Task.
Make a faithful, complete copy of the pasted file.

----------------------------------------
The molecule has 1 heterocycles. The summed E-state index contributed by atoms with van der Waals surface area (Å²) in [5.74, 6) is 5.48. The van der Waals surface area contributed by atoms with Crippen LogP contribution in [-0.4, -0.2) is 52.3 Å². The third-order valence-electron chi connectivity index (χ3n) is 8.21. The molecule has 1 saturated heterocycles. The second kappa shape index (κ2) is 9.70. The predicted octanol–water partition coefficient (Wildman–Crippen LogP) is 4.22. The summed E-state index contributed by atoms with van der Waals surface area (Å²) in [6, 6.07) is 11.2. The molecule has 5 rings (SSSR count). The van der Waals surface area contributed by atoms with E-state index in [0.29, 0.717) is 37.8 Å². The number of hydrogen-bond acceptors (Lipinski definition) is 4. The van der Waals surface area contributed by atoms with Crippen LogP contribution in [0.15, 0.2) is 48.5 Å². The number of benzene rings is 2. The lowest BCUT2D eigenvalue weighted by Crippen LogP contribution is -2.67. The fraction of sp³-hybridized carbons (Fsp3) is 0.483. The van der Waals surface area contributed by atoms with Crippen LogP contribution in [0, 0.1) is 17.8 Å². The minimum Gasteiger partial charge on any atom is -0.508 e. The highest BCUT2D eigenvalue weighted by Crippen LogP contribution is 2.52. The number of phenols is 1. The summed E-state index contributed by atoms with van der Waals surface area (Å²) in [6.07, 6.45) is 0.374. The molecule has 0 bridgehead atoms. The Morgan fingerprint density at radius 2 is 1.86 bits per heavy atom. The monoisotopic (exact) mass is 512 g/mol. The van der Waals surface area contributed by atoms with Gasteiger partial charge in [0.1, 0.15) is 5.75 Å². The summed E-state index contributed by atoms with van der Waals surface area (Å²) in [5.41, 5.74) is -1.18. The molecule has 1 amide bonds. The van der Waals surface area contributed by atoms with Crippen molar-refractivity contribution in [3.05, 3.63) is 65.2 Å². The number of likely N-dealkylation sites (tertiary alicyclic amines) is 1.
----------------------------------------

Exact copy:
The molecule has 1 heterocycles. The summed E-state index contributed by atoms with van der Waals surface area (Å²) in [5.74, 6) is 5.48. The van der Waals surface area contributed by atoms with Crippen LogP contribution in [-0.4, -0.2) is 52.3 Å². The third-order valence-electron chi connectivity index (χ3n) is 8.21. The molecule has 1 saturated heterocycles. The second kappa shape index (κ2) is 9.70. The predicted octanol–water partition coefficient (Wildman–Crippen LogP) is 4.22. The summed E-state index contributed by atoms with van der Waals surface area (Å²) in [6, 6.07) is 11.2. The molecule has 5 rings (SSSR count). The van der Waals surface area contributed by atoms with E-state index in [0.29, 0.717) is 37.8 Å². The number of hydrogen-bond acceptors (Lipinski definition) is 4. The van der Waals surface area contributed by atoms with Crippen LogP contribution in [0.15, 0.2) is 48.5 Å². The number of benzene rings is 2. The lowest BCUT2D eigenvalue weighted by Crippen LogP contribution is -2.67. The fraction of sp³-hybridized carbons (Fsp3) is 0.483. The van der Waals surface area contributed by atoms with Crippen LogP contribution in [0, 0.1) is 17.8 Å². The minimum Gasteiger partial charge on any atom is -0.508 e. The highest BCUT2D eigenvalue weighted by Crippen LogP contribution is 2.52. The number of phenols is 1. The summed E-state index contributed by atoms with van der Waals surface area (Å²) in [6.07, 6.45) is 0.374. The molecule has 0 bridgehead atoms. The Morgan fingerprint density at radius 2 is 1.86 bits per heavy atom. The monoisotopic (exact) mass is 512 g/mol. The van der Waals surface area contributed by atoms with Gasteiger partial charge in [0.1, 0.15) is 5.75 Å². The summed E-state index contributed by atoms with van der Waals surface area (Å²) in [5.41, 5.74) is -1.18. The molecule has 1 amide bonds. The van der Waals surface area contributed by atoms with Crippen molar-refractivity contribution in [3.05, 3.63) is 65.2 Å². The number of likely N-dealkylation sites (tertiary alicyclic amines) is 1.